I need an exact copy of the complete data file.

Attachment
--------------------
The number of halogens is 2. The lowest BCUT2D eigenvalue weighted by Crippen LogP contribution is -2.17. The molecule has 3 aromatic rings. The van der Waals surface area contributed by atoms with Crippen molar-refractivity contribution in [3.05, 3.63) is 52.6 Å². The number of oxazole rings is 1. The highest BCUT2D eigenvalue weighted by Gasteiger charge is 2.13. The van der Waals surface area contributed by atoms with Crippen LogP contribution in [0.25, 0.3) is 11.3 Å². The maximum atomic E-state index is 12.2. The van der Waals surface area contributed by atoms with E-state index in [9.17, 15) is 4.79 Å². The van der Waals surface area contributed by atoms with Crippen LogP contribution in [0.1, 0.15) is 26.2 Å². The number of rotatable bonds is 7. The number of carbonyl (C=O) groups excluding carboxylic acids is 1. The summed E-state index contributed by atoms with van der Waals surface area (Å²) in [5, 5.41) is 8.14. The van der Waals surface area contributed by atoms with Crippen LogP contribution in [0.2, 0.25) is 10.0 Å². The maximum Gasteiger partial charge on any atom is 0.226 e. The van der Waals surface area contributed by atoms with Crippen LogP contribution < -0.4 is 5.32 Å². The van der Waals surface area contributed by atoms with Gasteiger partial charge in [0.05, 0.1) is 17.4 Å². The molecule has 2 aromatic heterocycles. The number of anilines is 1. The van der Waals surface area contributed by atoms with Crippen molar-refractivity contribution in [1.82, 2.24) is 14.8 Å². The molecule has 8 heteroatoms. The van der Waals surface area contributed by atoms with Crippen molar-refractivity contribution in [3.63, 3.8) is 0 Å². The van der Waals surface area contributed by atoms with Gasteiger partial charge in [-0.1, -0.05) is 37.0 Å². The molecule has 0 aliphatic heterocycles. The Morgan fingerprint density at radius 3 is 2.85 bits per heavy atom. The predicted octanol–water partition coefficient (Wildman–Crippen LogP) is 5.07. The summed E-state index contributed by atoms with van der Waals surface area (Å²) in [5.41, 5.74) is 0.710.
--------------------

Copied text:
The number of halogens is 2. The lowest BCUT2D eigenvalue weighted by Crippen LogP contribution is -2.17. The molecule has 3 aromatic rings. The van der Waals surface area contributed by atoms with Crippen molar-refractivity contribution in [3.05, 3.63) is 52.6 Å². The number of oxazole rings is 1. The highest BCUT2D eigenvalue weighted by Gasteiger charge is 2.13. The van der Waals surface area contributed by atoms with Crippen LogP contribution in [0.25, 0.3) is 11.3 Å². The maximum atomic E-state index is 12.2. The van der Waals surface area contributed by atoms with E-state index in [9.17, 15) is 4.79 Å². The van der Waals surface area contributed by atoms with Crippen LogP contribution in [0.1, 0.15) is 26.2 Å². The number of rotatable bonds is 7. The number of carbonyl (C=O) groups excluding carboxylic acids is 1. The summed E-state index contributed by atoms with van der Waals surface area (Å²) in [5, 5.41) is 8.14. The van der Waals surface area contributed by atoms with Crippen LogP contribution in [0.2, 0.25) is 10.0 Å². The maximum Gasteiger partial charge on any atom is 0.226 e. The van der Waals surface area contributed by atoms with Crippen LogP contribution < -0.4 is 5.32 Å². The van der Waals surface area contributed by atoms with Gasteiger partial charge in [0.05, 0.1) is 17.4 Å². The molecule has 2 aromatic heterocycles. The number of anilines is 1. The van der Waals surface area contributed by atoms with Crippen molar-refractivity contribution in [1.82, 2.24) is 14.8 Å². The molecule has 8 heteroatoms. The van der Waals surface area contributed by atoms with Crippen molar-refractivity contribution in [3.63, 3.8) is 0 Å². The van der Waals surface area contributed by atoms with Gasteiger partial charge in [-0.1, -0.05) is 37.0 Å². The molecule has 0 aliphatic heterocycles. The Morgan fingerprint density at radius 3 is 2.85 bits per heavy atom. The predicted octanol–water partition coefficient (Wildman–Crippen LogP) is 5.07. The summed E-state index contributed by atoms with van der Waals surface area (Å²) in [5.41, 5.74) is 0.710.